This is false. Go add it to the Do Not Call Regsitry. Once you do, if you get any calls, click on the File A Complaint link and file away.
posted by deezil at 3:25 PM on August 7, 2008


Cell phones aren't automatically protected?

No, they aren't. It's just that no phone book for cell phones has ever been published. (And despite the viral emails, there are no plans to publish one, either.) So no telemarketer can look up your cell number to call you. Which means whoever calls your cell phone to sell you something doesn't know who they're calling. AFAIK.
posted by exphysicist345 at 3:31 PM on August 7, 2008


The Telephone Consumer Protection Act protects you from these calls on a cell phone because you must pay for the call (the minutes).

I've been filing FCC complaints each time they call me on my cell phone.

I also finally (it was not easy) located the real source of my pain: One Auto Warranty. I finally got results when I called their office (1-800-753-0870) and told them that:
- Per the Telephone Consumer Protection Act, they were breaking the law by using an auto dialer, calling my cell phone, using a recorded message, and refusing to give information about their company and contact information.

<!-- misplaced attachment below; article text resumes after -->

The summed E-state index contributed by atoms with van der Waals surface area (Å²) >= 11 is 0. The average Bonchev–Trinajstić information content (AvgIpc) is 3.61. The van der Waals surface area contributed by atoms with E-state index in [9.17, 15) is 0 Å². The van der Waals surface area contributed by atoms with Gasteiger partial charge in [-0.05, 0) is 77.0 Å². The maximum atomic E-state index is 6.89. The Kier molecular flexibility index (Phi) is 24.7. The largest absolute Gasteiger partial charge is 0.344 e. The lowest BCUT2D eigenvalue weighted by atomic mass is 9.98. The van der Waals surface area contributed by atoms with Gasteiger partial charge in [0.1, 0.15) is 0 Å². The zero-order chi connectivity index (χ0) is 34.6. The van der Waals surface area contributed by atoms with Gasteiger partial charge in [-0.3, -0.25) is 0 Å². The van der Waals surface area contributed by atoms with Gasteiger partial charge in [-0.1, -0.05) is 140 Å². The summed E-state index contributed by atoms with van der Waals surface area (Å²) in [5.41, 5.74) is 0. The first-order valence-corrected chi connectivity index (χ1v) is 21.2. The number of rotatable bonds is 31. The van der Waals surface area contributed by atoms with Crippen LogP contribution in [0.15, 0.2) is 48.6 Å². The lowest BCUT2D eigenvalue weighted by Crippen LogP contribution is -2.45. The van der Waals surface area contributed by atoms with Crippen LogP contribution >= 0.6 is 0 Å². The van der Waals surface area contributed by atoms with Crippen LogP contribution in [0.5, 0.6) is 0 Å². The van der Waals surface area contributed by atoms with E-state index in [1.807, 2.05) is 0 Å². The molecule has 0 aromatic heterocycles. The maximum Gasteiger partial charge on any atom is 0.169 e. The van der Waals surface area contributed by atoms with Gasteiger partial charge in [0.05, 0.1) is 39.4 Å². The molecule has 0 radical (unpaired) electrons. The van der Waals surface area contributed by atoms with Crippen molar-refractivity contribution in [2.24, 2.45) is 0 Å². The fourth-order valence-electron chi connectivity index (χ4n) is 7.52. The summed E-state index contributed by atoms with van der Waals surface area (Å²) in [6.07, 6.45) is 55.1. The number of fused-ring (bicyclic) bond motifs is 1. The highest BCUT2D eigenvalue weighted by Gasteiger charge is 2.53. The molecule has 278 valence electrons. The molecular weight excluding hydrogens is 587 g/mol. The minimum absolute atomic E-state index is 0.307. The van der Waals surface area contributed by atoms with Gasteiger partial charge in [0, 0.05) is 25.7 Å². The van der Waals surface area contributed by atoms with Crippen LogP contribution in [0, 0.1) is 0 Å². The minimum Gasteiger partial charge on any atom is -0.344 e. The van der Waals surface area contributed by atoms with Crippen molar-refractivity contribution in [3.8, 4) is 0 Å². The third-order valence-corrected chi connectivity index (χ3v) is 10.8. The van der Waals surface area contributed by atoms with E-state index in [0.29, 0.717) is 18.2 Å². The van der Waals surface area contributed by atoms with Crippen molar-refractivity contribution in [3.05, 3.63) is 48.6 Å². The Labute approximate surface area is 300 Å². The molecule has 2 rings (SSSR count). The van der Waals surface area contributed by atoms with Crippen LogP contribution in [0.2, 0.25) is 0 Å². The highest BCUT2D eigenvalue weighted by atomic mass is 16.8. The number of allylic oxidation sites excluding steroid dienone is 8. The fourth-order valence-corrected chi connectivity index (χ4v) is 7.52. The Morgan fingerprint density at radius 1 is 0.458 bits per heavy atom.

- I was filing one complaint with the FCC for each instance that they broke the law.

They said they would handle it immediately, but it would take 2 weeks to get out of their system. I agreed that I would wait 2 weeks before pursuing further action. The calls stopped.
posted by Houstonian at 5:14 PM on August 7, 2008 [1 favorite]


Unfortunately, there's no way to stop the auto warranty scammers directly. My office phone has gotten more than 200 identical pre-recorded calls from them over the last year, often two per day. Calling them back just shows them that you're someone who picks up the phone and responds to automated calls. That makes your name MORE valuable when they sell the list to other crooks.

I've read that cell phone software often can blacklist particular numbers, though, always answering with a busy signal. Alas, that doesn't work on land lines.
posted by KRS at 12:56 PM on August 8, 2008


I told them my car was a 1991 Cannondale F700. They stopped calling me after that but YMMV
posted by Redhush at 3:58 PM on August 8, 2008